There is a breathtaking scene in the book and movie Tuesdays with Morrie, when a funeral, of sorts, is hosted at the home of the Professor, who is dying of ALS. The wonderful work written by the sports columnist Mitch Albom about his favorite college teacher at Brandeis University, offers the dying professor a chance, one more time, to impart the most important life-lessons to a willing student, now much older and more mature.
In the scene to which I am referring, Morrie slinks behind the door, the beloved philosophy professor listens to people offer eulogies that might, under normal circumstances, wait until his passing. He makes the very logical point, “Shouldn’t we hear all the wonderful things people have to say about us, while we are living? Why would we wait until someone is deceased to say how much we care?”
The idea of so-called living memorials is slowly catching on. In a culture that so deeply denies death, it can sometime be an uncomfortable suggestion for the loved ones of a dying person. But it can be a powerful, loving, and even healing course of action for many. I recently completed a “Integrative Thanatology” certificate program, offered by the Open Center in New York, part of their Art of Dying Program. One of the presenters, the wonderful Olivia Bareham, a Death Midwife and Founder of Sacred Crossings: The Institute for Conscious Dying and Funeral Home, explained such an occasion with a client—a vibrant, passionate older woman who was unexpectedly near the very end of her life, with only a couple weeks to live. With help from Ms. Bareham, family and friends coordinated a beautiful send off for their mother. The celebration included music and food and story telling…and even a hand crafted casket prepared by her woodworking sons, eventually to be used at her funeral. The visual representations Olivia shared were overwhelming.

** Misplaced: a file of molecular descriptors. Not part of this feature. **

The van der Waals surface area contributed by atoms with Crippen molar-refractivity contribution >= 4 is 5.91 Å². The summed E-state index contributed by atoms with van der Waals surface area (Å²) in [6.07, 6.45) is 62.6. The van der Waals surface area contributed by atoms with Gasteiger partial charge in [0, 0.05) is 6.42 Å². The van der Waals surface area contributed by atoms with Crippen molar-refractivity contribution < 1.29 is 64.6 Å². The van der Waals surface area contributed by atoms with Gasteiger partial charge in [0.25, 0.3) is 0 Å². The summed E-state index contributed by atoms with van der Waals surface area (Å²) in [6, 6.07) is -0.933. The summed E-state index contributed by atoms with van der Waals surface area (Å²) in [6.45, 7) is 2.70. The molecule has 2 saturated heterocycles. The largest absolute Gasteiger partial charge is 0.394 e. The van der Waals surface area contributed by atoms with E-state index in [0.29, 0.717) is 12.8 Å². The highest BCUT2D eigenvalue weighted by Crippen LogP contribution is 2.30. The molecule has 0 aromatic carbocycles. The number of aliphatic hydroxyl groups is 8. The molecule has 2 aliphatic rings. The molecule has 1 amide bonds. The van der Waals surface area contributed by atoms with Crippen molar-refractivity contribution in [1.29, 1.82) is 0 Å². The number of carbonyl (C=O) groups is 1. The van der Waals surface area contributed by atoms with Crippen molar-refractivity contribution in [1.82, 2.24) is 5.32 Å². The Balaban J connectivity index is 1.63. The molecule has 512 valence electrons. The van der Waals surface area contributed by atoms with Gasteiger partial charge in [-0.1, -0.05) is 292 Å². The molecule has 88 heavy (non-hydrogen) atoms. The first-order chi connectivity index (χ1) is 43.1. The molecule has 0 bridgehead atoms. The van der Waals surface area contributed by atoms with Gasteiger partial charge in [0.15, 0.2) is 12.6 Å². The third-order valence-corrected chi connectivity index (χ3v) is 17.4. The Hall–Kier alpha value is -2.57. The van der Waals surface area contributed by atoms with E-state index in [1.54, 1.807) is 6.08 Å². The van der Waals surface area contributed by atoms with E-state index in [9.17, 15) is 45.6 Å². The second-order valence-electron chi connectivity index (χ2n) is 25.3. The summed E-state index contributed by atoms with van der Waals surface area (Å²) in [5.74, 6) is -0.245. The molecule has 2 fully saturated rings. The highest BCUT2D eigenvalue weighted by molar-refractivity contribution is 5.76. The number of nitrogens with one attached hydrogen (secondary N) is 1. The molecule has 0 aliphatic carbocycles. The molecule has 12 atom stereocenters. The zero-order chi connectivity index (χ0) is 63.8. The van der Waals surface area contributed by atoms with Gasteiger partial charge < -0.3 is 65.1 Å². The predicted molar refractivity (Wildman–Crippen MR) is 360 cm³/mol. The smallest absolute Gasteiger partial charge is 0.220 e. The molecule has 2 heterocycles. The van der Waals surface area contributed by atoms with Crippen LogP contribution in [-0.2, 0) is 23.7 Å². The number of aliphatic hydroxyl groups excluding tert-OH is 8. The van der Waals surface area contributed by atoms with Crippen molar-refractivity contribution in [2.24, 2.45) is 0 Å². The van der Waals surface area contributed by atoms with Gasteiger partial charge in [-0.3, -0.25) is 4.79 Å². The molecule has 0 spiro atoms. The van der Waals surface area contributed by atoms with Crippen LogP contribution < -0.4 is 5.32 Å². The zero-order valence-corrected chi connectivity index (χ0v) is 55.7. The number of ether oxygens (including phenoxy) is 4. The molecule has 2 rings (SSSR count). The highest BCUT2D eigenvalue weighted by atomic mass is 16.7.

My mind was drawn back to this idea of a living tribute to a loved on when I read about the passing of the great American historian Professor Alan Brinkley of Columbia University. I came to know Alan, an unusually cordial gentleman, when he chaired the Board of Trustees at The Century Foundation, where I served many years ago. Although he started life with a famous father (the television journalist David Brinkley was his dad), he quickly developed a reputation of a grand historian, a public intellectual, a fantastic teacher, and administrator at Columbia. Alan covered it all—the Great Depression, World War II, FDR, and JFK.
I’d lost track of Alan as my career took different turns in recent years, so I was stunned to see he’d passed at the age of 70, less than a week ago. As I read through the obituary in the New York Times, I regretted to see that he’d been afflicted with frontotemporal dementia, which apparently cuts down people at a considerably younger age than the more well-known Alzheimer’s.
As I read the elaborate, gracious obituary in the Times, I was drawn to a book of collected essays titled Alan Brinkley: A Life in History. It was a living tribute to the man and his scholarship completed by a most distinguished group of historians and journalists. They described the man, his work, and his legacy. It even contained a tribute from his daughter Elly, now a writer for the Wall Street Journal. All of this was completed and published in advance of Alan’s death. I do so hope that Alan was able to drink in the accolades and love. I know it will be a treasured remembrance for his family. Rest In Peace, Alan.